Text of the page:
Together with other alternative search engines, we sent an open letter to the EU commission regarding Android's so-called "choice screen" – which we had previously criticized.
Over the last decade, Google has become one of the most monopolistic organisations in human history. Its search engine has a market share of 87% – in no other industry would such dominance be tolerated by antitrust regulators. Since the 2018 EU antitrust ruling against Google, the behemoth has actively ignored the spirit of the ruling, and proposed auction-based solutions that are nothing more than an affront to the sovereignty of European regulatory power. These are the primary reasons why we’re joining forces with friends from other alternative search engines – in the wake of the US Department of Justice filing antitrust charges against Google, we jointly call for a renewed look at the way Google’s dominance is policed. A round table discussion between the European Commission, Google and alternative search players is now needed, particularly in regards to the pay-to-play Android auction.
Google’s control of search is surprisingly simple – it dominates search by paying for the right to be the default search option on every major browser, owning the world’s most popular browser Chrome, as well as the Android operating system. They also control Gmail, the world’s largest email service, as well as the world’s second largest search engine, Youtube. This "funneling" process ensures that people are always within Google's ecosystem, driving users back to the main search engine, and creating financial firepower that no rival could hope to compete with.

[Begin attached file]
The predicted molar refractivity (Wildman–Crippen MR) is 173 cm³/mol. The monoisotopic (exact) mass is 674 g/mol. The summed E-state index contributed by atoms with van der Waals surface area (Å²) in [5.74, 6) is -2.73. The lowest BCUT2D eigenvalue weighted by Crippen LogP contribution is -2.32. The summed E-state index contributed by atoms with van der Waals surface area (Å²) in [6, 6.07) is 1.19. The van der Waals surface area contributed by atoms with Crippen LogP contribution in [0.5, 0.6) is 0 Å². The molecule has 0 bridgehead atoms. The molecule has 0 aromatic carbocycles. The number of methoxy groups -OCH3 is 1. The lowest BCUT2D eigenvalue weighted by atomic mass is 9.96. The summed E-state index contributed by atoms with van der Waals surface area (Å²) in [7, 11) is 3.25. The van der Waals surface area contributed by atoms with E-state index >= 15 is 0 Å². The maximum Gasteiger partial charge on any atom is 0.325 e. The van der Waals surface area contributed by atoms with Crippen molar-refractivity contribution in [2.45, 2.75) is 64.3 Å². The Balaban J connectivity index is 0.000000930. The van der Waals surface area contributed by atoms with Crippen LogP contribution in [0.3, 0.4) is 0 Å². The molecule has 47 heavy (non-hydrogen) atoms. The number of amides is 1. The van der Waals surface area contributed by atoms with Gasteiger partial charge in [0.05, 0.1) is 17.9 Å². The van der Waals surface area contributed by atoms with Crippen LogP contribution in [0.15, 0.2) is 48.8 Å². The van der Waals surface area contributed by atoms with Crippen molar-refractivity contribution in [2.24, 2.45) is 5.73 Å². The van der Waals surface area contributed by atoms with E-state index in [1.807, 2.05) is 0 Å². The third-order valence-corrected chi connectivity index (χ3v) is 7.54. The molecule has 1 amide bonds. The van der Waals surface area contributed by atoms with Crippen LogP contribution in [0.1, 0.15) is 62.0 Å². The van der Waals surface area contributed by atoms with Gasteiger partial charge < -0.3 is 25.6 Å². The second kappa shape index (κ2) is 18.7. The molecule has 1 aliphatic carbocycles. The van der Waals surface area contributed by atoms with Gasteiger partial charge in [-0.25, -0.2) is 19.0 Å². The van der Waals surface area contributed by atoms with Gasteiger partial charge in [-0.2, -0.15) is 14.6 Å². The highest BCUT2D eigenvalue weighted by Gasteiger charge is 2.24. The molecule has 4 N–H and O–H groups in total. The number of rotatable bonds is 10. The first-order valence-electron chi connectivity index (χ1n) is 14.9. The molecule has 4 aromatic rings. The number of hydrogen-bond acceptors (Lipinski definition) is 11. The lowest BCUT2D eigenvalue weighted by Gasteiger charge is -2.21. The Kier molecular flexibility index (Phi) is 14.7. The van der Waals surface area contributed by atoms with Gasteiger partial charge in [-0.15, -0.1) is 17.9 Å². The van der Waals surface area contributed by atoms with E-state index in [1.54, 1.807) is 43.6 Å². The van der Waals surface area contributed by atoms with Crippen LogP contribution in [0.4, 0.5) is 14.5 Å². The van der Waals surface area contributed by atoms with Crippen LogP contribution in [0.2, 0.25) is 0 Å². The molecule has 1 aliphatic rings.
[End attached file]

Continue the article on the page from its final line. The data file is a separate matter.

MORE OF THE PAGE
What we’d like to see is a regulated end to this pay-for-play funneling approach – no single organisation should own this many access points onto the web. We want to see EU-wide regulation that ensures that all players, no matter how much financial firepower they have, have equal visibility on all browsers and operating systems. Giving all players access and not just Google, will allow users to opt for whichever search engine they prefer most, which in the long-run will help to create fairer competition in our market.